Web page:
A number of SUN countries demonstrate reductions in stunting. For example, Zambia reduced the stunting rate among children from 45 per cent in 2007 to 40 per cent in 2013/14, while Tanzania reported a reduction by 8 per cent in four years and Peru reduced stunting rates by 50 per cent in seven years thanks to public investment and disbursement for health investment in sectors with health goals and the work with government and society.
Civil Society is crucial to advancing multi-stakeholder and multi-sectorial nutrition efforts in countries, and it is increasingly taking part in multi-stakeholder efforts (84 % of established Civil Society Alliances at country level were engaging in multi-stakeholder platforms in 2014). However, this needs to be improved, moving forward through active participation of civil society-organised inclusive and democratic processes, with all stakeholders acknowledging that such processes are grounded on the SUN Movement Principles of Engagement.
Mirroring the ambition of the 2030 Agenda, the strategy of the SUN movement for 2016 to 2020 (see Box at the end of the article) calls for greater emphasis on implementation and accountability. The SUN vision remains a world where all children can realise their right to good nutrition, with a focus on improving nutrition in the first thousand days, from the start of pregnancy to a child’s second birthday, and on addressing the nutritional needs of women – especially adolescent girls. While the focus of the movement remains centred on eradicating undernutrition, everyone is encouraged to address the multiple burden of malnutrition. Collectively, the ambition must not leave anyone behind – equity and rights will be at the heart of the SUN efforts, and countries in states of protracted crises must be supported, given their challenging contexts.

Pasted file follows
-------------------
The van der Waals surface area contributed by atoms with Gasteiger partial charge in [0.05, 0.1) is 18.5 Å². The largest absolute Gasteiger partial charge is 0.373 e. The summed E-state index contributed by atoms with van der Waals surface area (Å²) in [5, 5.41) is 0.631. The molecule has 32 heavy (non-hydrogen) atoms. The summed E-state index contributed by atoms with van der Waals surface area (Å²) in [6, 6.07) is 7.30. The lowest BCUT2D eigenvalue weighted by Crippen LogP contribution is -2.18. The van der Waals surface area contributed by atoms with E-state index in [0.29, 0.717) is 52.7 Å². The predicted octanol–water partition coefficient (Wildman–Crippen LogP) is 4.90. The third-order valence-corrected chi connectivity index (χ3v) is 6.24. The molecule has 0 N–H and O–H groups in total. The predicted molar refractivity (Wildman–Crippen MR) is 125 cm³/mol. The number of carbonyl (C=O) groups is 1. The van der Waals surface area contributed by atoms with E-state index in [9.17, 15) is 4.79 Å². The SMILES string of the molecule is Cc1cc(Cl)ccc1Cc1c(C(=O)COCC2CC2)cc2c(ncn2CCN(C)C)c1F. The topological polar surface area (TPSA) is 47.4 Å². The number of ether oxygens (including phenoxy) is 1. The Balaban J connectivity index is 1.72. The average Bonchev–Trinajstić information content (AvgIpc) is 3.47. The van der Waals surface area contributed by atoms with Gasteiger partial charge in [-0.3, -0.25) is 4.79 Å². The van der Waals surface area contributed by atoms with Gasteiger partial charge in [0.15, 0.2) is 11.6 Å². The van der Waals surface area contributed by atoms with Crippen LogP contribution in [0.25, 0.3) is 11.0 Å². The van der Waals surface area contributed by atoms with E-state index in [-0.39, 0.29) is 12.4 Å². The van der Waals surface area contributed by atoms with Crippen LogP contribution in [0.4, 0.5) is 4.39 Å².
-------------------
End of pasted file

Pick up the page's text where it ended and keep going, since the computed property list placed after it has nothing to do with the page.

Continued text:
Currently, SUN is leading efforts to map the existing data gaps against a data initiative at global level. It proposes to create capacity at national levels to have better-quality disaggregated open data and use this data to empower all concerned to improve co-ordinated practices on the ground.
Nutrition needs to be kept high on the agenda through ongoing advocacy reinforcing global commitments such as the World Health Assembly (WHA) targets, Nutrition for Growth and the International Conference on Nutrition 2, with global entities like the Committee on World Food Security making nutrition central to their efforts and, finally, with key moments to ensure that nutrition remains embedded in our sustainability agenda with the Sustainable Development Goals.
All stakeholders – civil society organisations, the UN, business and donors – will continue supporting the high political commitment of SUN stakeholders through key political events at global and national levels in the coming years. There will be more focus on strengthening capacities, roles and responsibilities at country level, including in particular on increased national budgets. The SUN movement has the potential to reach 82.5 million stunted children in the 56 countries participating – just over 50 per cent of the 162 million children suffering from stunting world-wide.
Main objectives of the renewed SUN strategy for 2016 to 2020
• Expand and sustain an enabling political environment
• Prioritise effective actions that contribute to good nutrition
• Implement actions aligned with national CommonResults Frameworks
• Effectively use, and significantly increase, financial resources for nutrition
SUN Civil Society Network Coordinator
Save the Children UK
London, Great Britain
SUN Donor Network Coordinator
Deutsche Gesellschaft für Internationale
Zusammenarbeit (GIZ) GmbH